16. carping demon writes:

    DTL: “If we want to help the less well off, we should simply pay their down payment.”

    How does that differ from a no down payment loan? True, if “we pay their down payment” they might not be underwater as soon, but the main purpose of the 20% down is to get the borrower’s skin in the game, and, we hope, direct loans to just those borrowers who have demonstrated the capacity to build up a 20% down payment, on the assumption that they will be more likely to be able to keep up the mortgage payments. Of course…we could just give them the house.

  17. reason writes:

    Steve Waldmann,

    I heard about this post from another blog. Great that you have made yet another quality contribution!

    IF – Aldi don’t usually stock brand name products, so any OEM products that go to other stores would have to have different packaging anyway.

  18. reason writes:

    P.S. You can buy half-litre cartons of milk – the story about the milk is surely made up.

  19. CD:

    If they keep up the payments, they will keep the 20%. If they don’t, they won’t. That’s an incentive. The point of the subsidy is to help people pay for the house. In this case, their payments will be lower. That’s the net effect of other subsidy proposals.

    I know that I take this for granted, and I shouldn’t because you don’t know my views, but I’m in no way endorsing poor lending standards. The idea is to help the less well off own an asset that they might not otherwise be able to. The fact that they’re less well off doesn’t mean that they are incapable of working hard and being able to pay bills. To the extent that they can’t or don’t, then I wouldn’t lend to them under any circumstances. In that case, as you say, you might as well buy the person a house, if ownership is what you’re striving for.

    I hope that I answered your question.

    Take care,

    Don

    PS What I would do is limit any subsidy to the truly needy.

  20. CD,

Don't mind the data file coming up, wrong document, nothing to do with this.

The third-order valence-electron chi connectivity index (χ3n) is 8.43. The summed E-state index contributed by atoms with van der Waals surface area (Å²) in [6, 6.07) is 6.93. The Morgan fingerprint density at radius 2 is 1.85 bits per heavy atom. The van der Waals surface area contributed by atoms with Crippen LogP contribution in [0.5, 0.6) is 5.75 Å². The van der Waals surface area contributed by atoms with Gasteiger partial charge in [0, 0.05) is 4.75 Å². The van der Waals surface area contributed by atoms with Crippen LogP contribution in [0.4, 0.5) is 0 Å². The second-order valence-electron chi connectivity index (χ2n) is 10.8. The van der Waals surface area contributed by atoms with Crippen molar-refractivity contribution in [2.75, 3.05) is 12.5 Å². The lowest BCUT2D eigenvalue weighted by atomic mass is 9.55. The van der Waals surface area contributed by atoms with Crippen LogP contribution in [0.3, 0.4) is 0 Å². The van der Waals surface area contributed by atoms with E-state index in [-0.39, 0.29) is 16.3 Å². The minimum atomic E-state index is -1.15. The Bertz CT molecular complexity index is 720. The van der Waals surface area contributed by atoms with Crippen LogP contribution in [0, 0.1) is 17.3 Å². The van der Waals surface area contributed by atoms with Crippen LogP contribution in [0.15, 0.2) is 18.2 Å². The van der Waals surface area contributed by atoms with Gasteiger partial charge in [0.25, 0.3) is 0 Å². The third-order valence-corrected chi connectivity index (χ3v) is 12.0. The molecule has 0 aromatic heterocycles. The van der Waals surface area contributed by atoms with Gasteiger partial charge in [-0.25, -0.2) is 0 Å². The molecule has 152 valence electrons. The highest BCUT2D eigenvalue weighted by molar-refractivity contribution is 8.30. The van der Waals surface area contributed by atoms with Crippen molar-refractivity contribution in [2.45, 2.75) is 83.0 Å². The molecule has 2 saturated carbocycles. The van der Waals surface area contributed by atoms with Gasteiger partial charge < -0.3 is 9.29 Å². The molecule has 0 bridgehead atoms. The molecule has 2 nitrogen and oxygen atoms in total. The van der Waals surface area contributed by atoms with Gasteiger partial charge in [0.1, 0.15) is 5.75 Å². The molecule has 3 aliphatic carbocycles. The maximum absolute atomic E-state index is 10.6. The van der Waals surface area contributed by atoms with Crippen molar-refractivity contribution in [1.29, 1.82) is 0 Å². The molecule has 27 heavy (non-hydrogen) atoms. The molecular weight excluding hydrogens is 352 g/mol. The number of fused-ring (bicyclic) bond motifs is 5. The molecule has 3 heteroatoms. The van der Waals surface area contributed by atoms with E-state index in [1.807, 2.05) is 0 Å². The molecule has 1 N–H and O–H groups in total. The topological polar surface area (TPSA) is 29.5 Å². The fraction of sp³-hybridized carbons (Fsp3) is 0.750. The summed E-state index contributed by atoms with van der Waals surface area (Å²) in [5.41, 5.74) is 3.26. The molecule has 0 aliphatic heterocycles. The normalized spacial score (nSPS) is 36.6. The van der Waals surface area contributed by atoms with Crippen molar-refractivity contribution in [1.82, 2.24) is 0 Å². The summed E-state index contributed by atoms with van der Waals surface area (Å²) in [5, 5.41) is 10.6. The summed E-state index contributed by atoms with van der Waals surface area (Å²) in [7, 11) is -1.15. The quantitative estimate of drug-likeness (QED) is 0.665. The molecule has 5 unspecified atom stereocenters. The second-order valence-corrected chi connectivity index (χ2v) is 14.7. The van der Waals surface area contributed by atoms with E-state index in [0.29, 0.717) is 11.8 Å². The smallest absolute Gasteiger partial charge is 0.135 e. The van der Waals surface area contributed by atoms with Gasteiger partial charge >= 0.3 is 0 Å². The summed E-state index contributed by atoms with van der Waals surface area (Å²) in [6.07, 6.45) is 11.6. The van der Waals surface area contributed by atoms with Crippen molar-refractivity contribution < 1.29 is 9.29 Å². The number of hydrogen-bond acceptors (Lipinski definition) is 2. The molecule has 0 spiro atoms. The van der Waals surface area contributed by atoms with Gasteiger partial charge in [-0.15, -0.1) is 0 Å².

I should add the if the person sells the house, I would have the govt get some of the proceeds if the house is not paid off. In fact, if the house sells for more than the original price, and the house is not paid, I would have the govt receive a portion of those proceeds as well.

    What I’m arguing for is a plan in which the subsidies, or gifts, if you want to call them that, and the incentives are plainly observable for everyone to see. Also, the subsidies are confined. I am not for a blanket subsidy for home ownership. This plan makes the amount of the subsidy obvious. It isn’t hidden in tax exemptions.

    Finally, the point of the plan is to increase home ownership and decrease inequality. I have no figure for how many people would be helped by this plan. That should be determined by the number of people who can qualify under our prudent lending standards. The point is to simply help some people who have one hell of a time saving, but who are otherwise reliable and trustworthy. We’re trying to help them turn the rent money into an asset.

    Don

    PS Next time, try and figure out these points for me. I’m trying to write unpublishable novels after all. I only have a limited time during which I can defend my idiotic political and economic beliefs.

  21. I kept forgetting to tell you that I’m with you 100% about Narrow Banking. Good point.

  22. carping demon writes:

    Don

    It sounds reasonable. A lot would rest on what you call “prudent lending standards” which we don’t seem to be particularly good at. I’m doubtful we could effect them given the growing number of less well off and the deminishing number of banks.

    I’m not sure I understand your last P.S., but if you’re looking for unpublishable novels I’ve a couple I could send you.

  23. chrismealy writes:

    “Exit” and “voice” come from Albert Hirschman’s “Exit, Voice, and Loyalty.” He also named the conservative complaints, perversity, futility, and jeopardy.